Wednesday, January 27, 2016

When Board Games Fight Back. Co-Cop Gaming: A Geek-In-Game Review

The basic premise behind board games has been around since before we were born.  You have one or more players, a board and some game pieces, and you compete with each other to be the person to reach the finish line so that you can shout "I win!"  Sounds simple enough, and it is what all gamers have spent their lives enjoying in its various forms.  From Scrabble to Life, Tsuro to Risk, the goal is to beat the other gamers.  But what happens when the game is trying to beat you?  My family has discovered the wonderful world of board games that play just like some of our favorite shoot em' ups like Resident Evil, in which the game itself is the nemesis that you are trying to overcome instead of the other players.   They're lovingly called Co-Ops and this week I'm going to review three of my family's favorites.

Let's discover what happens when you love the game, but the game doesn't love you back

Long before shows such as Supernatural and The Walking Dead popularized them, various countries popularized the possibility of the undead.  Pop culture has made them such a big deal that one almost worries if people would be afraid of a real zombie or be stupid enough to give it a hug.  For the survivalist planning for the Zombie Apocalypse, however, this game is a necessity.  If you're taking it that seriously, however, I'm worried about you.  Welcome to the world of "Dead of Winter."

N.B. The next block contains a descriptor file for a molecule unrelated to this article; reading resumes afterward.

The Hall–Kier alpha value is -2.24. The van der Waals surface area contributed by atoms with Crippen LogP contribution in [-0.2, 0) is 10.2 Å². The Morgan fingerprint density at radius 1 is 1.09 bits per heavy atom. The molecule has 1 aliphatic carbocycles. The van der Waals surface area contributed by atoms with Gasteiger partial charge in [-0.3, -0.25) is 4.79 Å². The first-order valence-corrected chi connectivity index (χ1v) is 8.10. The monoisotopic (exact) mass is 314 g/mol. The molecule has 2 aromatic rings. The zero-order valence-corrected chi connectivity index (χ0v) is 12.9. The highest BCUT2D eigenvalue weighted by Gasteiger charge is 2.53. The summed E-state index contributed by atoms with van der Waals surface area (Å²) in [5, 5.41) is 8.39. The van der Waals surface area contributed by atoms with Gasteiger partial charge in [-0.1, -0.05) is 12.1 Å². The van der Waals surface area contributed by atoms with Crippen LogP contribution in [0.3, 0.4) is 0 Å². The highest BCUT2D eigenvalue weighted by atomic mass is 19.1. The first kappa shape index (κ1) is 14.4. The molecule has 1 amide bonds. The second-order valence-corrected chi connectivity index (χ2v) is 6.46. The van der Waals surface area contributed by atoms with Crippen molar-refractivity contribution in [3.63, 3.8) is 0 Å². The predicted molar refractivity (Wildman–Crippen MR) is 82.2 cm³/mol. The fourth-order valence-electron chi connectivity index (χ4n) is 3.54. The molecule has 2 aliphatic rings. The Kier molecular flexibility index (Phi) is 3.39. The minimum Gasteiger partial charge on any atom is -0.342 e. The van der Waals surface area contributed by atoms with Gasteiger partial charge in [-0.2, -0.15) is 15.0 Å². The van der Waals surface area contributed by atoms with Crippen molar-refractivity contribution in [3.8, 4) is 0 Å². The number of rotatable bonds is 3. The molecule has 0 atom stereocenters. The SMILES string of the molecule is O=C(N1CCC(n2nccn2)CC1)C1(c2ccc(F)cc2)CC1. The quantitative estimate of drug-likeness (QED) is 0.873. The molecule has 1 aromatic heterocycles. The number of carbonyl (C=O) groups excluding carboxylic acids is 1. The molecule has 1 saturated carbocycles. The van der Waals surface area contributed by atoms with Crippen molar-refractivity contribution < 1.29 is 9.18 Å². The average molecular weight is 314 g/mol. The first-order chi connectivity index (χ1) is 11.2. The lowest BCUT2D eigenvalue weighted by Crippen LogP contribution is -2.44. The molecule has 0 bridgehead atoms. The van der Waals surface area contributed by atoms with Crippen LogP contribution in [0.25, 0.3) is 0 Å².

An example of the many playable characters in the game.  One has a wound token (Left) from exposure or a fight.

"Dead of Winter" is a multi-player co-op with a similar set-up to most post-Apocalyptic scenarios.  A colony of survivors of the world's zombie infestation are living together.  Your job is simple:  survive.    The main colony board has spaces for all the player characters (each player can have one Leader and can gain many followers from the character deck as the game goes on.)  The colony also has spaces for zombies to bust in through, however.  Outside of the colony are various locations for searching:  Police Station, Gas Station, Library, Hospital, Grocery Store, and School.  The game itself will have a main objective that, as a team, you must all work to complete.  Be it searching for a certain amount of food, weapons, medicine, etc.  Each player, however, has individual objectives that they must complete to win their own personal stories.  These can be as simple as building enough barricades to fortify the colony, surviving with two medicine in your hand of cards until the main objective is accomplished, etc.  The catch?  Some personal player objects are labeled "Betrayal," and one is mixed in with the personal objective cards that are passed out among the players.  You read of the people sitting at that table with you will be out to kill you all from the get-go and you will never know who.

The colony, complete with survivors, zombies, and a few barricades.